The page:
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Japan Grants $15 Million for Green Energy in Small Island States

Japan Grants $15 Million for Green Energy in Small Island States

The government of Japan has announced a $15 million grant to support clean energy efforts by Small Island States.

The money targets the SIDS-DOCK partnership, an initiative launched last year at the UN Climate Conference in Cancun with a pledge of $14.5 million from the Danish government.

“We are very pleased to join the epoch-making SIDS-DOCK porgramme, which can be a game-changer for the small island states that are facing the immediate threat of climate change,” said Naoko Ishii, deputy vice minister of finance for international affairs and special advisor to Japan’s Minister of Finance for Global Environmental Affairs.

The partnership, which was created by the Alliance of Small Island States, the World Bank and the United Nations Development Programme, provides financial and technical support for small island countries to improve their green energy efforts.

“SIDS-DOCK will help us create a development pathway that leads only to renewable energy, and to create that in such a way that we can say to the world, yes, though we are not responsible for the problems here, we are showing that we are responsible in trying to emit less carbon for a space for our children and our children’s children,” said Grenadian Foreign Minister Karl Hood. “We do welcome Japan’s input here. We are very thankful for the World Bank and the UNDP and also Denmark, which has capitalised the fund in the first place.”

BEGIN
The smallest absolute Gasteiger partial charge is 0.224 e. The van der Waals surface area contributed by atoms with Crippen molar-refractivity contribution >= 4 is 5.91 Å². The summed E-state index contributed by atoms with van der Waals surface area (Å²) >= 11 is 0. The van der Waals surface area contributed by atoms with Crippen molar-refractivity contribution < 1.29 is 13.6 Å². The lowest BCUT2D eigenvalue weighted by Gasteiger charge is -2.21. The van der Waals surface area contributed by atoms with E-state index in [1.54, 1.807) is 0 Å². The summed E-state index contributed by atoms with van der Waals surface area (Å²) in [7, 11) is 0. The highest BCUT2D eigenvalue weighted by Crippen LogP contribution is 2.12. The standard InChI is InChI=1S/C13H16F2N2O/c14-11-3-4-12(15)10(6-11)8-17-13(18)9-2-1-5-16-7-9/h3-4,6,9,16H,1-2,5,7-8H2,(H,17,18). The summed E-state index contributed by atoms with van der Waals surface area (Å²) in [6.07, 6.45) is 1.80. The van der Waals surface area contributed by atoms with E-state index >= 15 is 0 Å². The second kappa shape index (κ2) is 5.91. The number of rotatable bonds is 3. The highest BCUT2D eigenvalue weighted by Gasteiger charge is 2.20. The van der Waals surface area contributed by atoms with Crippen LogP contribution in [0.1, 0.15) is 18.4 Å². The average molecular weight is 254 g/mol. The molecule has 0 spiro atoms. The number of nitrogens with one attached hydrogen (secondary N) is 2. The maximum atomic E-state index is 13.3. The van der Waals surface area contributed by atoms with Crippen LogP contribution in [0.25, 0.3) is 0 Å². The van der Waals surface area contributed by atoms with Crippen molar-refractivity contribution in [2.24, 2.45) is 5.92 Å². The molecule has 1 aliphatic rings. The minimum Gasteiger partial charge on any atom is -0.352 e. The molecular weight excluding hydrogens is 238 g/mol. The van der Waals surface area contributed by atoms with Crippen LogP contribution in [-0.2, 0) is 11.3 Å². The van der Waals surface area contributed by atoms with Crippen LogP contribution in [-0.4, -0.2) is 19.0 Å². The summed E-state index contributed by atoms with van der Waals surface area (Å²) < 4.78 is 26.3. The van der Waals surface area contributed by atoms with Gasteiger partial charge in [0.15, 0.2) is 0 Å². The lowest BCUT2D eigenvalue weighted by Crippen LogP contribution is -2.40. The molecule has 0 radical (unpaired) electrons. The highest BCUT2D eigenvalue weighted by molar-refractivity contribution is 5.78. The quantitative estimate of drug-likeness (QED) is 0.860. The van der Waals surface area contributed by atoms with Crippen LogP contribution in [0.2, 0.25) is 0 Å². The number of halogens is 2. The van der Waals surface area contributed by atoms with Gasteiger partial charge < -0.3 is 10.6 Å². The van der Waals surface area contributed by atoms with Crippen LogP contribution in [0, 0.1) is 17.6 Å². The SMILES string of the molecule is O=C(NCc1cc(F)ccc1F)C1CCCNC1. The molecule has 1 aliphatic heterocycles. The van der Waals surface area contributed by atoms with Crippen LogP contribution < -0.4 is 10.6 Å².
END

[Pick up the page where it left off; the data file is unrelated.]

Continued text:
The programme has already supported feasibility studies on alternative energy across the Caribbean, as well as on interconnecting the electricity markets of the region.

“The SIDS-DOCK Partnership generates a triple win for small islands,” said Michelle Gyles-McDonnough, UN Resident Coordinator and UNDP Resident Representative for Barbados and the OECS. “The SIDS-DOCK partnership will not only help to increase energy independence and build resilience for these nations, but it will also allow them to lead — to demonstrate innovative mitigation strategies in the face of resource constraints.”

Source: Caribbean Journal



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